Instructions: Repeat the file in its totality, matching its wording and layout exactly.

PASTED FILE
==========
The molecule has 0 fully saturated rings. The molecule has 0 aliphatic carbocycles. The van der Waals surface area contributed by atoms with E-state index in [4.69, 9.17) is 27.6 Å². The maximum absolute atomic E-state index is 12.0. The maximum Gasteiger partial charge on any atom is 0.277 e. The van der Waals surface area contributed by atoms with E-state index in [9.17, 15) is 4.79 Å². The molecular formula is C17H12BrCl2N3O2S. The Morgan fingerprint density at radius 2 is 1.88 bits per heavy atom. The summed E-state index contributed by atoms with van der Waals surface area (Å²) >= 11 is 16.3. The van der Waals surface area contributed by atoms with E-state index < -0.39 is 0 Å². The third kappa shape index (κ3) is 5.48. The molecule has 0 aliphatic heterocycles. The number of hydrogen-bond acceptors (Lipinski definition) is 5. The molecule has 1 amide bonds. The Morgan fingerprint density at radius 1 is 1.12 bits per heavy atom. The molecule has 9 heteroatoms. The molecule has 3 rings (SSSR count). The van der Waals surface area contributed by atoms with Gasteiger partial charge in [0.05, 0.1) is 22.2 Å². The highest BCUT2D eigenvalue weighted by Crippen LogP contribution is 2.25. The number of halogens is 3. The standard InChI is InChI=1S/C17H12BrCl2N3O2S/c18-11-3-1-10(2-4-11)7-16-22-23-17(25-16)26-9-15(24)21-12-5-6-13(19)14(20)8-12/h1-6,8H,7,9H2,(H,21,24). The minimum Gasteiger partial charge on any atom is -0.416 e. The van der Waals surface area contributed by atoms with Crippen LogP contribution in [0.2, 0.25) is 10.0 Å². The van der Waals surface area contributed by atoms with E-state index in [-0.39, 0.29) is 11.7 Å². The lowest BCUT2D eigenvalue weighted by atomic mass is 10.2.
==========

The molecule has 0 fully saturated rings. The molecule has 0 aliphatic carbocycles. The van der Waals surface area contributed by atoms with E-state index in [4.69, 9.17) is 27.6 Å². The maximum absolute atomic E-state index is 12.0. The maximum Gasteiger partial charge on any atom is 0.277 e. The van der Waals surface area contributed by atoms with E-state index in [9.17, 15) is 4.79 Å². The molecular formula is C17H12BrCl2N3O2S. The Morgan fingerprint density at radius 2 is 1.88 bits per heavy atom. The summed E-state index contributed by atoms with van der Waals surface area (Å²) >= 11 is 16.3. The van der Waals surface area contributed by atoms with E-state index < -0.39 is 0 Å². The third kappa shape index (κ3) is 5.48. The molecule has 0 aliphatic heterocycles. The number of hydrogen-bond acceptors (Lipinski definition) is 5. The molecule has 1 amide bonds. The Morgan fingerprint density at radius 1 is 1.12 bits per heavy atom. The molecule has 9 heteroatoms. The molecule has 3 rings (SSSR count). The van der Waals surface area contributed by atoms with Gasteiger partial charge in [0.05, 0.1) is 22.2 Å². The highest BCUT2D eigenvalue weighted by Crippen LogP contribution is 2.25. The number of halogens is 3. The standard InChI is InChI=1S/C17H12BrCl2N3O2S/c18-11-3-1-10(2-4-11)7-16-22-23-17(25-16)26-9-15(24)21-12-5-6-13(19)14(20)8-12/h1-6,8H,7,9H2,(H,21,24). The minimum Gasteiger partial charge on any atom is -0.416 e. The van der Waals surface area contributed by atoms with Crippen LogP contribution in [0.2, 0.25) is 10.0 Å². The van der Waals surface area contributed by atoms with E-state index in [-0.39, 0.29) is 11.7 Å². The lowest BCUT2D eigenvalue weighted by atomic mass is 10.2.